By default, Windows requires a password to access the computer when you wake it up from a power-saving state. You can use the Power Options dialog box to turn this off. The first heading in the list box is the name of the power plan chosen in the drop-down list above the list box. Click the plus sign to expand the heading and select Off from one or both of the drop-down lists under the heading.

Click OK to save your changes and then click the X button in the upper, right corner of the Control Panel window to close it.

How to Prevent Your Computer from Automatically Sleeping or Hibernating

You can prevent Windows from asking for a password when it wakes up from a power-saving mode. However, if you are using a battery-powered laptop, be careful when turning off the sleep or hibernate mode. If the battery dies when you’re in the middle of working on the computer, you can lose data.

You can also change the amount of time before your computer goes into sleep or hibernate mode. Here’s how to do this.

Access Power Options in the Control Panel, and click the Change plan settings link next to the currently selected power plan on the Select a power plan screen, as we described earlier in this article.

On the Change settings for the plan screen, click the Change advanced power settings link.

Double-click on the Sleep heading, and then double-click on Sleep after. If you’re using a laptop, click On battery or Plugged in to activate the edit box. Click the down arrow until Never is selected.

NOTE: If you’re using a desktop computer, click Setting, and click the down arrow until Never is selected.

You can do the same for the Hibernate after heading.

If you want the display to stay on, double-click on the Display heading and then double-click Turn off display after and change the On battery and Plugged in values as desired.

Click OK to save your changes, and close the Control Panel window, as described earlier.

Now you can be smart in your choice of power-saving modes. If you’re using a laptop computer, the best option is most likely Hibernate, because it saves the most power compared to Sleep and Hybrid Sleep.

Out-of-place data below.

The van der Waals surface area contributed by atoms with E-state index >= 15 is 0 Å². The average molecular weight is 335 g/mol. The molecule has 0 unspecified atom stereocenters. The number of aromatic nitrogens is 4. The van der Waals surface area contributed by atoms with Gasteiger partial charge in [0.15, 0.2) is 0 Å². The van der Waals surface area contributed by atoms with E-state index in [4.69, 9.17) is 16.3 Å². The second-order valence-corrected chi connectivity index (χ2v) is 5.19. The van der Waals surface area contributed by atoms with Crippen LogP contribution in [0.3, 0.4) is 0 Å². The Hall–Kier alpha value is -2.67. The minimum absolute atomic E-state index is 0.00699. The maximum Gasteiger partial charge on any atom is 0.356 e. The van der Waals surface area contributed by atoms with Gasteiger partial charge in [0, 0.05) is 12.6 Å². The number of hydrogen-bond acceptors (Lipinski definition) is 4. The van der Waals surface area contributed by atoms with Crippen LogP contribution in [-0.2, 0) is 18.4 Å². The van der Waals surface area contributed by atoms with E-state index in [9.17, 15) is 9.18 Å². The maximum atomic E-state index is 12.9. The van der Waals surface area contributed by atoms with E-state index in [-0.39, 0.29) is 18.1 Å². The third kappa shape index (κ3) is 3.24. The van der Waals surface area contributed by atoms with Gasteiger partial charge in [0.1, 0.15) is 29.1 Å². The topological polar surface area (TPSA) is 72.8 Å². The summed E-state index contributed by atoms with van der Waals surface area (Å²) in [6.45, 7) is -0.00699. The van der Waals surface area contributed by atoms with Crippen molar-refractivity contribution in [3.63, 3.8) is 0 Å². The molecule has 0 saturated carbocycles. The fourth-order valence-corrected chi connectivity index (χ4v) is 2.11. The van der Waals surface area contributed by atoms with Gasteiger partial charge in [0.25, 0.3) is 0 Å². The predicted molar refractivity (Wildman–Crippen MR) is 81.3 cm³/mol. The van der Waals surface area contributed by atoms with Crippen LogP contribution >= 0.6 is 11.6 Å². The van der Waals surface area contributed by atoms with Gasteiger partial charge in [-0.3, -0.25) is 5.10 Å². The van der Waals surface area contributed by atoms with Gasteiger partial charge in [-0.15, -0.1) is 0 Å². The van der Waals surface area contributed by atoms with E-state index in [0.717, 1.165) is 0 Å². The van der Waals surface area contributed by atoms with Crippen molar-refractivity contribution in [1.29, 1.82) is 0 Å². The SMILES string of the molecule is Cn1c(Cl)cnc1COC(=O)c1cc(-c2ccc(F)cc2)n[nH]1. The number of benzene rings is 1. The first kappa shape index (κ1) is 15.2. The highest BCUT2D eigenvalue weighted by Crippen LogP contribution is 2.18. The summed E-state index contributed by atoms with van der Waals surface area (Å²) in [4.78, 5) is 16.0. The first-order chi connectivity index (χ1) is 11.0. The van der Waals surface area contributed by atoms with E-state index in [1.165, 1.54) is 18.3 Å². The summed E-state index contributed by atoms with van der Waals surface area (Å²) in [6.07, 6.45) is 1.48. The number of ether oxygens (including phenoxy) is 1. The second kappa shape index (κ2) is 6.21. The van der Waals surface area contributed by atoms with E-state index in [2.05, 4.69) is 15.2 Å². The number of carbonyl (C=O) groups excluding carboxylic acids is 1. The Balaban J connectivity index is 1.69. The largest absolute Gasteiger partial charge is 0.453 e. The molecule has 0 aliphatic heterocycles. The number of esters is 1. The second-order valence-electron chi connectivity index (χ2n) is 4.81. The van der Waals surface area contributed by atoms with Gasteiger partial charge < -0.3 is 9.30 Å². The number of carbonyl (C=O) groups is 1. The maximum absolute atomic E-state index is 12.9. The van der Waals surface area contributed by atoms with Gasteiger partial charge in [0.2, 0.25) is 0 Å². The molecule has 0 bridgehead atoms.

From ultra-books to netbooks, computers are shedding their optical drives. If you still use an occasional CD or DVD, you don’t have to buy an external optical drive – you can share another computer’s optical drive over the network.

The two computers must be on the same local network to share an optical drive. This requires using the Advanced Sharing settings in Windows – there’s no easy, HomeGroup-style way of doing this.

Sharing a Drive

First, open the Computer window (click Start and select Computer) on the computer with the optical drive.

Right-click the drive you want to share, point to Share with and select Advanced Sharing

Click the Advanced Sharing button in the properties window that appears.

In the next window, enable the Share this folder checkbox. Type a descriptive name – such as “CD Drive” – for the share, and then click the Permissions button.

Ensure that the Everyone group has Read access to the drive. If you require additional security – for example, if you’re not using a home network — you can restrict access to specific users. Click OK to save your changes after configuring the permissions.

You may want to disable password-protected sharing to make this easier, assuming you’re on a secure home network. To do so, click the Network and Sharing Center link under Password Protection.

Click the Home or Work header, scroll down, and select Turn off password protected sharing to disable it. Click the Save changes button after you’re done.

After you click the OK button, your drive will be shared on the network. You’ll see its address under Network Path in the properties window.

An icon over the drive indicates that it’s shared. To stop sharing the drive later, go back into its Advanced Sharing window and uncheck the Share this folder checkbox.

Mapping a Drive

On your other computer, open Windows Explorer and click the Network option to view your network.

Browse to the share you created, then right-click it and select Map network drive.

You can specify a drive letter for the shared optical drive and have it automatically become mapped each time you log in.

The mapped drive will appear as its own drive letter in the My Computer window. Double-click the drive, or navigate to it in any application, to access its contents over the network.